The definition of the illustrative linear program of Equations (1) through (8) advantageously ensures that σ4 will contain the largest possible decrease in power for any of the virtual channels. By adding the term γσ4 to the objective function of Equation (1), we effectively and advantageously drive the system to decrease the power in the virtual channels by decreasing the amount of gain in these channels. Note that if, for example, we set γ=0, or, alternatively, we define no virtual channels whatsoever, we obtain the linear program disclosed in Freund. Note also that if we set γ to be very large (e.g., greater than 100), noise reduction will dominate the objective function and the system will essentially ignore the gain targets, thereby setting the pumps in a manner that minimizes the gain at the virtual channel locations. Note that in such a hypothetically large γ regime, the linear program will begin to shutdown the pumps, since this most effectively reduces the amount of total gain, but at the expense of not achieving the target gain for the active channels.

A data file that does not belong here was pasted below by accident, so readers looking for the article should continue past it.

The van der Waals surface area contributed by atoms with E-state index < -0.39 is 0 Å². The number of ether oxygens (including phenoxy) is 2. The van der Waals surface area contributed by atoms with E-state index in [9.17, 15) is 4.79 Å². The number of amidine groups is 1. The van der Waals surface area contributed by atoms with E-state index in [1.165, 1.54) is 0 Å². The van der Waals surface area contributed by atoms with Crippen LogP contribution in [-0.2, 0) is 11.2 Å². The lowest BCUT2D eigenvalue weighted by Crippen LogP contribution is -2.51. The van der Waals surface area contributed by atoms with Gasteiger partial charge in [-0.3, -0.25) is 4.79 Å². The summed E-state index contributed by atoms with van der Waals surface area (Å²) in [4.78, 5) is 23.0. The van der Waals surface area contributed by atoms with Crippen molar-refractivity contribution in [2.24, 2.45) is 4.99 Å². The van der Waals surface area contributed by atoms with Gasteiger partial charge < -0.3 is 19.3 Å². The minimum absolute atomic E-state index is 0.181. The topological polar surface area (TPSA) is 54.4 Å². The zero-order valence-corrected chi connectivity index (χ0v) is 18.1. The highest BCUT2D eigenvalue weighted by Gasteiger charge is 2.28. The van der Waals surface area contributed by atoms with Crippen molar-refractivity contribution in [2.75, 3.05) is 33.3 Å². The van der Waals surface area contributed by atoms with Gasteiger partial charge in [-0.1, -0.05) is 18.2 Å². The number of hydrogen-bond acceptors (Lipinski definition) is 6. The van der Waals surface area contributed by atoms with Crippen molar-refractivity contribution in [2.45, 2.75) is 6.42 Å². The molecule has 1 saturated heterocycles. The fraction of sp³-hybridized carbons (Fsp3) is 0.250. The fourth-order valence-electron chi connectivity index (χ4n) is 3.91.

Specifically therefore, in accordance with illustrative embodiments of the present invention, a value of γ is advantageously selected to balance the need to reduce noise against the desire to achieve a target gain profile. In particular, a value of 0.1 (dB ripple/dB noise) may be selected in accordance with one illustrative embodiment of the present invention. Such a value may be interpreted as a “willingness” to trade 1 dB of ripple error (i.e., σ1–σ2) for every 10 dB of noise reduction (i.e., σ4). Note that in practice, the most significant noise problems arise when the pumps that are causing the noise growth do not contribute to the amplification of the signal powers. In such a “decoupled” case, no trade off is required and the illustrative method of the present invention will effectively and advantageously minimize both the peak-to-peak ripple and the noise.

In other illustrative embodiments of the present invention, the value of γ may be dynamically modified during each iteration (see below) of a pump power control process. For example, such a modification may be based on upon the current peak-to-peak ripple value during each such iteration.

A method for Controlling the Pump Powers of a Raman-Pumped DWDM System According to an Illustrative Embodiment of the Present Invention